This politically correct self-censorship will only lead to more honor killings, because it perpetuates the denial and obfuscation about the Islamic justifications for such murders.
Muslims commit 91 percent of honor killings worldwide. A manual of Islamic law certified as a reliable guide to Sunni orthodoxy by Al-Azhar University, the most respected authority in Sunni Islam, says that “retaliation is obligatory against anyone who kills a human being purely intentionally and without right.” However, “not subject to retaliation” is “a father or mother (or their fathers or mothers) for killing their offspring, or offspring’s offspring.” (‘Umdat al-Salik o1.1-2). In other words, someone who kills his child incurs no legal penalty under Islamic law.
The Palestinian Authority gives pardons or suspended sentences for honor murders. Iraqi women have asked for tougher sentences for Islamic honor murderers, who get off lightly now. Syria in 2009 scrapped a law limiting the length of sentences for honor killings, but “the new law says a man can still benefit from extenuating circumstances in crimes of passion or honour ‘provided he serves a prison term of no less than two years in the case of killing.'” And in 2003 the Jordanian Parliament voted down on Islamic grounds a provision designed to stiffen penalties for honor killings. Al-Jazeera reported that “Islamists and conservatives said the laws violated religious traditions and would destroy families and values.”
In light of all this, until authorities get the courage to tell the truth about honor killing, there will be many more such murders.
“Behzti playwright accuses BBC of ‘extraordinary’ censorship of ‘honour killings’ episode,” by Adam Sherwin for The Independent, January 29:
A leading playwright has accused the BBC of an “extraordinary” act of censorship after the corporation told her to cut key lines from a drama about “honour killings” which will be broadcast by Radio 4 this week.
Gurpreet Kaur Bhatti, whose controversial play Behzti was pulled from a Birmingham theatre in 2004 following protests from the Sikh community, wrote an episode for Radio 4″s DCI Stone series, which will be broadcast in the Afternoon Drama slot.
Bhatti’s episode, called Heart Of Darkness and due to air on Friday, tells the story of an investigation into the killing of a 16 year-old Asian girl, whose dumped body is found after being stabbed to death.
“Asian” is the Sharia-compliant British media’s euphemism for “Muslim.”
When it emerges that the girl was a victim of an “honour killing”, DCI Stone is told by his bosses is to treat the case “sensitively” because of her Muslim heritage.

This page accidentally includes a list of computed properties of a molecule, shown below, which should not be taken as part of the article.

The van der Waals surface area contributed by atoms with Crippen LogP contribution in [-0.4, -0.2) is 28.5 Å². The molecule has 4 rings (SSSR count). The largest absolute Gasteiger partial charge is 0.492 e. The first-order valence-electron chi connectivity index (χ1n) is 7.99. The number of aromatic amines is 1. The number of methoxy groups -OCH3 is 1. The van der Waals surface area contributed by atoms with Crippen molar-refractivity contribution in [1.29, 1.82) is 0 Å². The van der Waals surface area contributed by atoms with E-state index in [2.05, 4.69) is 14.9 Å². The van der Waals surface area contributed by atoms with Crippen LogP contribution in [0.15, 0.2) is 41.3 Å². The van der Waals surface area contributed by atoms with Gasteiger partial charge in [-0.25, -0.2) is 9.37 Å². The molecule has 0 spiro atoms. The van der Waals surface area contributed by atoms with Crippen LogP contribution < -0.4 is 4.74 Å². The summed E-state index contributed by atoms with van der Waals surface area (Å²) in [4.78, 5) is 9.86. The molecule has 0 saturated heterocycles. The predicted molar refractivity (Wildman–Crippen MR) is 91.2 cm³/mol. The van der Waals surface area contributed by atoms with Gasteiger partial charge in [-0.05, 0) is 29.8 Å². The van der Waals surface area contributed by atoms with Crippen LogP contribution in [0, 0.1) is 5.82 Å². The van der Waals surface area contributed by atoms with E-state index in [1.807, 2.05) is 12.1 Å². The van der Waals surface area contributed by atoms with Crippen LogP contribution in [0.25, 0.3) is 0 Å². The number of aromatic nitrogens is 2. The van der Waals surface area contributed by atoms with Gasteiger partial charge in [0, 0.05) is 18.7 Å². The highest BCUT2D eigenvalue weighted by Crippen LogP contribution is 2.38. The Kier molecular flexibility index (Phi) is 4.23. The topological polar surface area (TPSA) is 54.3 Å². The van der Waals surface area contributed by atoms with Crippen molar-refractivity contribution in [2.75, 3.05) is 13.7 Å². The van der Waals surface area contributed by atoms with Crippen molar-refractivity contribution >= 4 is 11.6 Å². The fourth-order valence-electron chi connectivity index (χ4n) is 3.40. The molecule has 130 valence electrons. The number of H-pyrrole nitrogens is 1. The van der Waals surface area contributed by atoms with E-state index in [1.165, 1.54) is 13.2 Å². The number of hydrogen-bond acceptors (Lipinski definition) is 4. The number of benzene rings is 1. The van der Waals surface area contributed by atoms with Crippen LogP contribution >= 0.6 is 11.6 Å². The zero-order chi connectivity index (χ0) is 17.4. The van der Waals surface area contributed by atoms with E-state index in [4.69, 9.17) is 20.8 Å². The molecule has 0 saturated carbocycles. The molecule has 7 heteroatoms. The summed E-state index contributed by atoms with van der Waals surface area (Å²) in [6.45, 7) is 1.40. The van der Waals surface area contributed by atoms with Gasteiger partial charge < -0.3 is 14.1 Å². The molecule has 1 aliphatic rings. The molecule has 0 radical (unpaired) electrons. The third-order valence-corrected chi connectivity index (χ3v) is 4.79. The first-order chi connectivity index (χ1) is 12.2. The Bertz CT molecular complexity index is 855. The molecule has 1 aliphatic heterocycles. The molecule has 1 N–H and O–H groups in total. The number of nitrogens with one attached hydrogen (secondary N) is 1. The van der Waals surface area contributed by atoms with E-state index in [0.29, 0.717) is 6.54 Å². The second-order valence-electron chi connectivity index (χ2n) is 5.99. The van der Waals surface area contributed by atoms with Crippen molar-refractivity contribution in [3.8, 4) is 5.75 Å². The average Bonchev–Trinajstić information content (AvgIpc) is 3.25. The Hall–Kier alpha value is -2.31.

“A week before recording I got an email from the producer saying the BBC compliance department had asked them to take lines out,” Bhatti told the Index On Censorship conference on artistic freedom of expression in the UK, held at the South Bank.
“At the end, a character says: “˜There is so much pressure in our community, to look right and to behave right.” The compliance department came back and said “˜we don’t want to suggest the entire Muslim community condones honour killings.”
“It’s an extraordinary and awful situation. They said the lines were offensive but they absolutely were not. We live in a fear-ridden culture.
“Unbelievably, what the compliance department said was if you can find a factual example of community pressure leading to an honour killing, you can have the line. But it’s a drama, a story.
“It’s a crucial part of that story. I was very disappointed given my previous experience of censorship. If you take out the line, the whole thing changes, it’s a betrayal of the character and the truth of the unfolding story.”…
A Radio 4 spokesman said: “This is a hard-hitting drama about the realities of honour killing in Britain. A single line in the script could be taken to infer that the pressure and motivation to commit such a crime in a family comes from the wider Muslim community, potentially misrepresenting majority British Muslim attitudes to honour killing. Gurpreet Kaur Bhatti was asked to amend this line in the normal editorial process of script development.”
Sir Nicolas Serota, director of the Tate, told the conference that there was no “easy path” to free expression in the arts. “In pushing against boundaries, artists help us to question the values of our society…art is a vital space where those values can be discussed,” he said.
Sir Nicolas defended the Tate’s decision to withdraw from display God is Great, 1991, a work by John Latham featuring copies of the Bible, a Koran and a Talmud, which have been physically manipulated, in 2005.
The Tate was advised by Muslim community leaders showing the work, shortly after the July 7 bombings, could provoke protests.…
Jude Kelly, Artistic Director of the Southbank Centre, warned that arts institutions could become victims of “self-censorship”, as the threat of funding cuts makes bodies avoid presenting works which might provoke a public backlash….
This warning is way too late. We are already there.